Davutoğlu also suggested that there were talks with Israel, whose ties with Turkey have been in a state of crisis since an Israeli raid on the aid ship Mavi Marmara in 2010. “Our channels [of communication] are open,” he said. “We know Israel's opinions and there are opinions that have been delivered to us.”
In the meantime the foreign minister visited a hospital in the besieged Gaza City. He offered his condolences to families of victims.
Israel and Hamas both said they are open to Egypt's mediation efforts but they had demands. Israel said Hamas should stop rocket attacks and also demands an end to the smuggling of weapons into Gaza through tunnels under the border with Egypt.
Hamas, on the other hand, said a cease-fire should be simultaneous and wants a US guarantee that Israel will not repeat its attacks as well as an end to the Israeli blockade of Gaza, which has been in place since 2007.
Prime Minister Erdoğan has revealed that Turkey endorses Hamas demands for a simultaneous cease-fire and an end to the Gaza blockade and said the US administration should convince Israel for a simultaneous cease-fire. Speaking in Gaza, Davutoğlu also reiterated Turkey's call for the lifting of the “inhumane blockade” of Gaza.
The Israeli offensive in Gaza risks opening a rift between Turkey and the US, which insists that Israel has the right to defend itself from Hamas' Gaza attacks. The US considers Hamas as a terrorist organization and thus has no dialogue with the group, relying on countries like Turkey and Egypt to urge it to stop attacking Israel. Turkey, on the other hand, has bitterly criticized Israel, with Prime Minister Erdoğan accusing it of “ethnic cleansing” and calling it a “terrorist state.” Erdoğan has also rejected the US' remarks highlighting Israel's right to defend itself, saying this does not befit justice.
Clinton hastily departed on Tuesday to the region from Cambodia, where she was accompanying President Barack Obama for a tour of Southeast Asia. The White House said she would make three stops, meeting with Israeli Prime Minister Benjamin Netanyahu in Jerusalem, Palestinian officials in Ramallah and in the West Bank as well as Egyptian leaders in Cairo.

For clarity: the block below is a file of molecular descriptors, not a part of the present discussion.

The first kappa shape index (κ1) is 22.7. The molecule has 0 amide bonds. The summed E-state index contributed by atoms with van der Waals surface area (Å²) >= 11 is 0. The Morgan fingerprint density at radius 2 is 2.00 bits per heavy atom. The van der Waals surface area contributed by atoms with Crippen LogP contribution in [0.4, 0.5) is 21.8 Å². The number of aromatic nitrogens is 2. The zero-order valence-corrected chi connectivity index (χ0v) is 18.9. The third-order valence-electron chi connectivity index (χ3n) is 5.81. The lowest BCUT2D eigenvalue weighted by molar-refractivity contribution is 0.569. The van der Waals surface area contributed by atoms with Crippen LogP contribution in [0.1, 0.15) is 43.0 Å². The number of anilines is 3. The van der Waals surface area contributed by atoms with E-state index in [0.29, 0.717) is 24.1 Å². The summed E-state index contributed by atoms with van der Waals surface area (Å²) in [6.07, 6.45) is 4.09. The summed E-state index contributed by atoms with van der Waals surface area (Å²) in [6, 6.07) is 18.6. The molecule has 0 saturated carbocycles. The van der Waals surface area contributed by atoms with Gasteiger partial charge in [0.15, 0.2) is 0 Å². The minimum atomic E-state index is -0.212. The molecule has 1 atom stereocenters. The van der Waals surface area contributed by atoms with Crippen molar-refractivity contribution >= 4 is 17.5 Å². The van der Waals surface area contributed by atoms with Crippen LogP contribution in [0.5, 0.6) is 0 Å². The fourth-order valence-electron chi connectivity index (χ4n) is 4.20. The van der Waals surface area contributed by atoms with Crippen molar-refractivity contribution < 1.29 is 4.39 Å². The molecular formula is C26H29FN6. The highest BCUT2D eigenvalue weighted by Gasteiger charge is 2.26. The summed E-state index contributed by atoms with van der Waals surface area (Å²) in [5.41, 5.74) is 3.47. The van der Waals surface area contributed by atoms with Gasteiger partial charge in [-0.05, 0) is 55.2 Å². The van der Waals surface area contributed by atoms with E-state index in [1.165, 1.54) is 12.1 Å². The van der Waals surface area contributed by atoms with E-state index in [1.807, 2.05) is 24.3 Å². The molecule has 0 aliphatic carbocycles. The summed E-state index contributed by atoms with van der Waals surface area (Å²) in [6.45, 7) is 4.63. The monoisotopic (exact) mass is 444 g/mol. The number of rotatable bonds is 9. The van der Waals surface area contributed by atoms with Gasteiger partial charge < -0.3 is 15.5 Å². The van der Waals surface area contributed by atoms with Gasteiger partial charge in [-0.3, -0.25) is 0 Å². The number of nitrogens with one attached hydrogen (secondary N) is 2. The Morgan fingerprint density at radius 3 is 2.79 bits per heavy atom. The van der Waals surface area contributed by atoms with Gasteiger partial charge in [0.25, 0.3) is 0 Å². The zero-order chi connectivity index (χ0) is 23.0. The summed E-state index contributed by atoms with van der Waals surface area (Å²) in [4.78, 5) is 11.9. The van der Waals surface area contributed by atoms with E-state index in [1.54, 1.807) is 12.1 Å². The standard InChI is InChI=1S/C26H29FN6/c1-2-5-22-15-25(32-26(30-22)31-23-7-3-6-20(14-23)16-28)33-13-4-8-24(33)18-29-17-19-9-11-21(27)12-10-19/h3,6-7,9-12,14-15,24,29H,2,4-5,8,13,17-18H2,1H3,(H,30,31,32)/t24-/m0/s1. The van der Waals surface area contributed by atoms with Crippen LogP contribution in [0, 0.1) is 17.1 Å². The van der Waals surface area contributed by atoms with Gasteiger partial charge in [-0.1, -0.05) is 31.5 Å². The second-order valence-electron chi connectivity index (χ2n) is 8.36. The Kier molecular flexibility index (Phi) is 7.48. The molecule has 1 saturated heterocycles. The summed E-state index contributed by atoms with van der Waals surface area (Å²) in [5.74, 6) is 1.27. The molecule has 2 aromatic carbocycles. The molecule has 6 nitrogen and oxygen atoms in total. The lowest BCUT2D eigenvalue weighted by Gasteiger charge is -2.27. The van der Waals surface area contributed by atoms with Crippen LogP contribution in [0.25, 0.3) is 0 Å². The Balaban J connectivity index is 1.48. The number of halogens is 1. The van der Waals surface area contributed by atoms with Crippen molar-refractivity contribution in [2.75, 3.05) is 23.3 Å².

Despite growing hopes for an end to the violence, the situation remained fragile on the ground on Tuesday as Israeli air strikes and Palestinian rocket fire continued for a seventh day. Israeli attacks continued as the Arab League delegation visited Gaza, killing six Palestinians and injuring three, the Anatolia news agency reported. A Hamas rocket attack injured five Israeli soldiers.
A rocket was also launched at Jerusalem, triggering warning sirens but causing no casualties. Israel's military on Tuesday targeted about 100 sites in Gaza, including ammunition stores and the Gaza headquarters of the National Islamic Bank, Reuters said. Israeli police said more than 60 rockets were fired from Gaza by mid-day, and 25 of the projectiles were intercepted by Israel's Iron Dome system.
Some 115 Palestinians have died in a week of fighting, the majority of them civilians, including 27 children, hospital officials said. Three Israelis died last week when a rocket from Gaza struck their house.
Plans for an Israeli ground offensive, which is certain to escalate tensions across the region, were put on hold on Tuesday, as Israeli officials say they want to give diplomacy a chance to succeed. But Israel says it is prepared to send troops to Gaza to deal a serious blow to Hamas.
The US administration has warned Israel against pursuing a ground assault, but said the decision is essentially up to Israel. Obama's deputy national security adviser, Ben Rhodes, said the US believes “Israel will make its own decisions about the military operations and the decisions that it undertakes."
“At the same time, we believe that Israel, like the United States, like other countries, would prefer to see their interests met diplomatically and peacefully,” Rhodes said. “It's in nobody's interest to see an escalation of the military conflict.”
As to the mediation efforts, Rhodes said, “There are a number of ideas that are in play,” but offered no further details. And he insisted the ramped up US involvement was “a matter of what's in everybody's best interests,” not a matter of “leverage,” according to the Associated Press.